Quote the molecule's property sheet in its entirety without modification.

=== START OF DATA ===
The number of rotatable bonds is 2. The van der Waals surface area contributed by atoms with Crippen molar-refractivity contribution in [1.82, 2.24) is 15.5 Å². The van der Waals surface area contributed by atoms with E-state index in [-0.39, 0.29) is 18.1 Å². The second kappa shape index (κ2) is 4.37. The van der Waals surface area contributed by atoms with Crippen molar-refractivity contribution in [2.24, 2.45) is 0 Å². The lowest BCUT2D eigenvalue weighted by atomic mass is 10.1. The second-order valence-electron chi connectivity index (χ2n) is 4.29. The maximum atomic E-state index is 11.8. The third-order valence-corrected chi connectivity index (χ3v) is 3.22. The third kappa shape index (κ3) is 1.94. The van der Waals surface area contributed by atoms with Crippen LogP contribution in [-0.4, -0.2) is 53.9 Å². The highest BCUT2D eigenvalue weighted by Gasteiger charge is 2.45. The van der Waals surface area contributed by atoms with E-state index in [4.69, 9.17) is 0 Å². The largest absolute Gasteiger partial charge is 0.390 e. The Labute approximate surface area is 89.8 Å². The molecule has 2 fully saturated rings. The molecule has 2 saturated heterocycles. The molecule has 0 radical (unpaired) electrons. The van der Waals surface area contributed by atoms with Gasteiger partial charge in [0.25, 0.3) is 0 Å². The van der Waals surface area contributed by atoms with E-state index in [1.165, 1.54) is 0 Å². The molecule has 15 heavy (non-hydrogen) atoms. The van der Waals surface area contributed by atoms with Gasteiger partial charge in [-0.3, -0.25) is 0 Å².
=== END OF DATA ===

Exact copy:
The number of rotatable bonds is 2. The van der Waals surface area contributed by atoms with Crippen molar-refractivity contribution in [1.82, 2.24) is 15.5 Å². The van der Waals surface area contributed by atoms with E-state index in [-0.39, 0.29) is 18.1 Å². The second kappa shape index (κ2) is 4.37. The van der Waals surface area contributed by atoms with Crippen molar-refractivity contribution in [2.24, 2.45) is 0 Å². The lowest BCUT2D eigenvalue weighted by atomic mass is 10.1. The second-order valence-electron chi connectivity index (χ2n) is 4.29. The maximum atomic E-state index is 11.8. The third-order valence-corrected chi connectivity index (χ3v) is 3.22. The third kappa shape index (κ3) is 1.94. The van der Waals surface area contributed by atoms with Crippen LogP contribution in [-0.4, -0.2) is 53.9 Å². The highest BCUT2D eigenvalue weighted by Gasteiger charge is 2.45. The van der Waals surface area contributed by atoms with E-state index in [4.69, 9.17) is 0 Å². The largest absolute Gasteiger partial charge is 0.390 e. The Labute approximate surface area is 89.8 Å². The molecule has 2 fully saturated rings. The molecule has 2 saturated heterocycles. The molecule has 0 radical (unpaired) electrons. The van der Waals surface area contributed by atoms with Gasteiger partial charge in [0.25, 0.3) is 0 Å². The van der Waals surface area contributed by atoms with E-state index in [1.165, 1.54) is 0 Å². The molecule has 15 heavy (non-hydrogen) atoms. The van der Waals surface area contributed by atoms with Gasteiger partial charge in [-0.3, -0.25) is 0 Å².